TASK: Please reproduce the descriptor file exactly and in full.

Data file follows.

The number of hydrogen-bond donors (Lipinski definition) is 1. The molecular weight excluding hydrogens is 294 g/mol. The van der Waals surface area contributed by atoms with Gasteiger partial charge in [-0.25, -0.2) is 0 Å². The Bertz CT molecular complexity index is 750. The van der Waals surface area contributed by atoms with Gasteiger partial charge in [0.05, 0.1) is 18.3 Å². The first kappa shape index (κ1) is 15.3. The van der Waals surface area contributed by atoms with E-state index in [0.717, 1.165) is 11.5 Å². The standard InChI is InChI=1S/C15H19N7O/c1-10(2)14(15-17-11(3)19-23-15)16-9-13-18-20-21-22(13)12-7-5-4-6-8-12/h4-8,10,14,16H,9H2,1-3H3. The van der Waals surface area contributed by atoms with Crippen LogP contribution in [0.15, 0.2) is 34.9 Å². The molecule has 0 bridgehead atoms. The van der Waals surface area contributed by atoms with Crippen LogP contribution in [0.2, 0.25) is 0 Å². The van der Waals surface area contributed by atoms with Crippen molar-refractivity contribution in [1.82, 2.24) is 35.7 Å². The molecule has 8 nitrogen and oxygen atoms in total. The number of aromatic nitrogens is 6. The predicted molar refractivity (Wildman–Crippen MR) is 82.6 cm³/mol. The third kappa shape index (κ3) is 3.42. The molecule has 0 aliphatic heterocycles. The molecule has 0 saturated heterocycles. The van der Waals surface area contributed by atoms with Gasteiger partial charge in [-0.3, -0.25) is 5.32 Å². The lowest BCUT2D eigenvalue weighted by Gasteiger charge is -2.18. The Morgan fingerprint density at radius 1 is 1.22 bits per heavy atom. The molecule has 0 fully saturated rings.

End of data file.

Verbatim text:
The number of hydrogen-bond donors (Lipinski definition) is 1. The molecular weight excluding hydrogens is 294 g/mol. The van der Waals surface area contributed by atoms with Gasteiger partial charge in [-0.25, -0.2) is 0 Å². The Bertz CT molecular complexity index is 750. The van der Waals surface area contributed by atoms with Gasteiger partial charge in [0.05, 0.1) is 18.3 Å². The first kappa shape index (κ1) is 15.3. The van der Waals surface area contributed by atoms with E-state index in [0.717, 1.165) is 11.5 Å². The standard InChI is InChI=1S/C15H19N7O/c1-10(2)14(15-17-11(3)19-23-15)16-9-13-18-20-21-22(13)12-7-5-4-6-8-12/h4-8,10,14,16H,9H2,1-3H3. The van der Waals surface area contributed by atoms with Crippen LogP contribution in [0.15, 0.2) is 34.9 Å². The molecule has 0 bridgehead atoms. The van der Waals surface area contributed by atoms with Crippen LogP contribution in [0.2, 0.25) is 0 Å². The van der Waals surface area contributed by atoms with Crippen molar-refractivity contribution in [1.82, 2.24) is 35.7 Å². The molecule has 8 nitrogen and oxygen atoms in total. The number of aromatic nitrogens is 6. The predicted molar refractivity (Wildman–Crippen MR) is 82.6 cm³/mol. The third kappa shape index (κ3) is 3.42. The molecule has 0 aliphatic heterocycles. The molecule has 0 saturated heterocycles. The van der Waals surface area contributed by atoms with Gasteiger partial charge in [-0.3, -0.25) is 5.32 Å². The lowest BCUT2D eigenvalue weighted by Gasteiger charge is -2.18. The Morgan fingerprint density at radius 1 is 1.22 bits per heavy atom. The molecule has 0 fully saturated rings.